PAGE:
Spirit survived several Martian winters despite low light and low energy for its solar panels. Before becoming mired in deep soil at a spot dubbed Troy (14.6 degrees south, 175.5 degrees east) at Gusev crater on Mars, Spirit had trekked 4.8 miles (7.73 kilometers) across Gusev crater, driving backwards after the left front wheel stopped functioning in 2006. Spirit crossed the Columbia Hills, reaching the 269-foot (82-meters) summit of "Husband Hill," the highest peak in the range. Opportunity, on the other hand has been roving the surface of Mars since 2004.
Spirit sent back more than 127,000 raw images and 16 color, 360-degree panoramic mosaics. It drilled into 15 rock targets and scoured 92 with a special brush. On May 25, 2011, NASA ended efforts to contact the marooned rover and declared its mission complete. The rover had been silent since March 2010.
Spirit's Major Scientific Accomplishments:
2007: Unearthed a patch of nearly pure silica, the main ingredient of window glass, while dragging its right front wheel. The silica patch, dubbed "Gertrude Weise," provided strong evidence that ancient Mars was much wetter than it is now because it was likely produced in an environment of hot springs or steam vents. This is the rover's biggest scientific achievement to date.
2006: Found evidence of a long-ago explosion at a bright, low plateau called "Home Plate." Spirit imaged coarse, bulbous grains overlaying finer material, which fits with the pattern of accumulation of material falling to the ground after a volcanic or impact explosion. These rocks, some of which had never been seen before on Mars, revealed the crater's violent history.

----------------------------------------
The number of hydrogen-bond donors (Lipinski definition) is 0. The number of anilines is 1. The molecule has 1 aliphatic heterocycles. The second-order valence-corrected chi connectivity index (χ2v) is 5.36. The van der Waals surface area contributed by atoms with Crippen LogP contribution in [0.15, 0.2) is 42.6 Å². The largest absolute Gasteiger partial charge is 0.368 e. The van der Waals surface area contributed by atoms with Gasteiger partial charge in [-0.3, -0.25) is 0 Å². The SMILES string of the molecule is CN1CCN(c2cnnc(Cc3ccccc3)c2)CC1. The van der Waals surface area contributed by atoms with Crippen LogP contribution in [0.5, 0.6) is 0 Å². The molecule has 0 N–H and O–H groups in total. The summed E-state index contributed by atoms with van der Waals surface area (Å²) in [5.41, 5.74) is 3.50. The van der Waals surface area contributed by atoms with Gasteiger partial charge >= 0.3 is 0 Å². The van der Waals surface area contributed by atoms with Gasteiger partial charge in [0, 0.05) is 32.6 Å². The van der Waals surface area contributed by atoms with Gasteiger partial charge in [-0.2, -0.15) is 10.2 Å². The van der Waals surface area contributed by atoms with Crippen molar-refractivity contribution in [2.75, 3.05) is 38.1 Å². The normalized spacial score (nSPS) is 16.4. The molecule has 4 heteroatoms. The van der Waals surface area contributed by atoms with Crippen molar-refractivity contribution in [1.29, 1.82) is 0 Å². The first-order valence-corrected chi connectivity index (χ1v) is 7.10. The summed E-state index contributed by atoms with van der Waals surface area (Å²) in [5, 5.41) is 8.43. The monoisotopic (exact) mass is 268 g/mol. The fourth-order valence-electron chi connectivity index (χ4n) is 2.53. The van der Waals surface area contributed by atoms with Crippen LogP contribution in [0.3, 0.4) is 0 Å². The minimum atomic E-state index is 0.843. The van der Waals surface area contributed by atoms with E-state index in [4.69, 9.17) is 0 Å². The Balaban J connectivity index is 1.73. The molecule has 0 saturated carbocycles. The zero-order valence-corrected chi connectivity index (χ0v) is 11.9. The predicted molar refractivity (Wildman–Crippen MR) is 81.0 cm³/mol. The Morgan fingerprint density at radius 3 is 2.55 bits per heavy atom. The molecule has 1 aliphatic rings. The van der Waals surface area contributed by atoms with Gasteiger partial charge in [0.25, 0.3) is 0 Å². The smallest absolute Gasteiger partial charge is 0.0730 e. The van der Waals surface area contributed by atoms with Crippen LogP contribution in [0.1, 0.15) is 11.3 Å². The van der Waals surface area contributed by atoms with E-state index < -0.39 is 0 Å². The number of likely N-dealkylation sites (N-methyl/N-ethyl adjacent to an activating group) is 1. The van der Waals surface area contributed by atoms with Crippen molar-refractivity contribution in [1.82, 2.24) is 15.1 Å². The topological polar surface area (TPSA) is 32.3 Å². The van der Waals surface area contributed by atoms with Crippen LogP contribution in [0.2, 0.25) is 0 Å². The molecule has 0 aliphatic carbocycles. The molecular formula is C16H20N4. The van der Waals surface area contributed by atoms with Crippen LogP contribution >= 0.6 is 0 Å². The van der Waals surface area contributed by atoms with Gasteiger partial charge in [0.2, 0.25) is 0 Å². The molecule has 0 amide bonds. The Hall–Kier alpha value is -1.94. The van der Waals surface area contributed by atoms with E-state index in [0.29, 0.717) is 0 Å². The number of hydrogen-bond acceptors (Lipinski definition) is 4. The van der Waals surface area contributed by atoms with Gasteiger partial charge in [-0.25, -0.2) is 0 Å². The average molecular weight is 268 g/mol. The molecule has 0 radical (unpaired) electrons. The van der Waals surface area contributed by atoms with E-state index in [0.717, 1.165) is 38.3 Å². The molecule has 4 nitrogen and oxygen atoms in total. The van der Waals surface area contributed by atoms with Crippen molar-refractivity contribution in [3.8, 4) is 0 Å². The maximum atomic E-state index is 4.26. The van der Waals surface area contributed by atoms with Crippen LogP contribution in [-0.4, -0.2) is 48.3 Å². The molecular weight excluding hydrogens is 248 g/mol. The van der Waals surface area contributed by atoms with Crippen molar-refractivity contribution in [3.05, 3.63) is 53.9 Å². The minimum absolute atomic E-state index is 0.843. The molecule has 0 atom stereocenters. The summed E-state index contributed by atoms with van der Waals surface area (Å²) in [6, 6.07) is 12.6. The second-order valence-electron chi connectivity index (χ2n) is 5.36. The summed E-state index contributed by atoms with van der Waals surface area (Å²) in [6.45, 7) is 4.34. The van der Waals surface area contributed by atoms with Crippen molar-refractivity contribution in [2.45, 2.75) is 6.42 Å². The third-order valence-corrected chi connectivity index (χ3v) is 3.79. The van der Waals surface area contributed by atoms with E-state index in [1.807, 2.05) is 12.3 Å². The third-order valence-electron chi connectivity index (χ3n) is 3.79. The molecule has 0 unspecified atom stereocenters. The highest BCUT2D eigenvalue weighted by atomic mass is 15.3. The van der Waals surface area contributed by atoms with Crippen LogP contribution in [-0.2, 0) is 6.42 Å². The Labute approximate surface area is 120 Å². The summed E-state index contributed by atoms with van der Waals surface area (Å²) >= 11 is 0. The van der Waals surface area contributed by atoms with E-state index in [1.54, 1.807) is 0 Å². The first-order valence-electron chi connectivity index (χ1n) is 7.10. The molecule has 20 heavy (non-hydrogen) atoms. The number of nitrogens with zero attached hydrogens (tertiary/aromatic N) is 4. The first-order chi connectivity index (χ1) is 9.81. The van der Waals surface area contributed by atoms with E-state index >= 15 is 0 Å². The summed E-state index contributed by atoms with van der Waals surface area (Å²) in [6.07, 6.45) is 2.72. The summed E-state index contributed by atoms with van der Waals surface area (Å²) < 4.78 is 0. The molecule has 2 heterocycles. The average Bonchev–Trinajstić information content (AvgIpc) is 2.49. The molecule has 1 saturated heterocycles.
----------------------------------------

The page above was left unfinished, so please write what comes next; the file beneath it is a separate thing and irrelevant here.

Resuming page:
2006: Churned up bright Martian soil at a place named "Tyrone" that contained much sulfur and a trace of water. This material could be a volcanic deposit formed around ancient gas vents or could have been left behind by water that dissolved these minerals underground and evaporated when they came to the surface.
2005: Captured several movies of dust devils in motion, providing the best look of the wind effects on the Martian surface as they were happening.
2004: Discovered a surprising variety of bedrock in Columbia Hills, showing a complex geological history for the region. Some of the rocks showed evidence of alteration by water.
"Spirit has been a wonderful workhorse," Steve Squyres, of Cornell University, Ithaca, N.Y., principal investigator for the Mars rovers' science instruments. "Because of Spirit's visit to the Columbia Hills, we know it was a violent place, a place churned by impacts and volcanic explosions. Spirit has shown us an ancient Mars that was very different from the Mars we see today.
The Mars Exploration Rover mission is part of NASA's Mars Exploration Program, a long-term effort of robotic exploration of the red planet.
Launch Vehicle: Delta II 7925
Spacecraft Mass: Total mass at launch was 1,062 kilograms; the rover weighs 174 kilograms
Miniature thermal emission spectrometer
Alpha particle X-ray spectrometer
Rock abrasion tool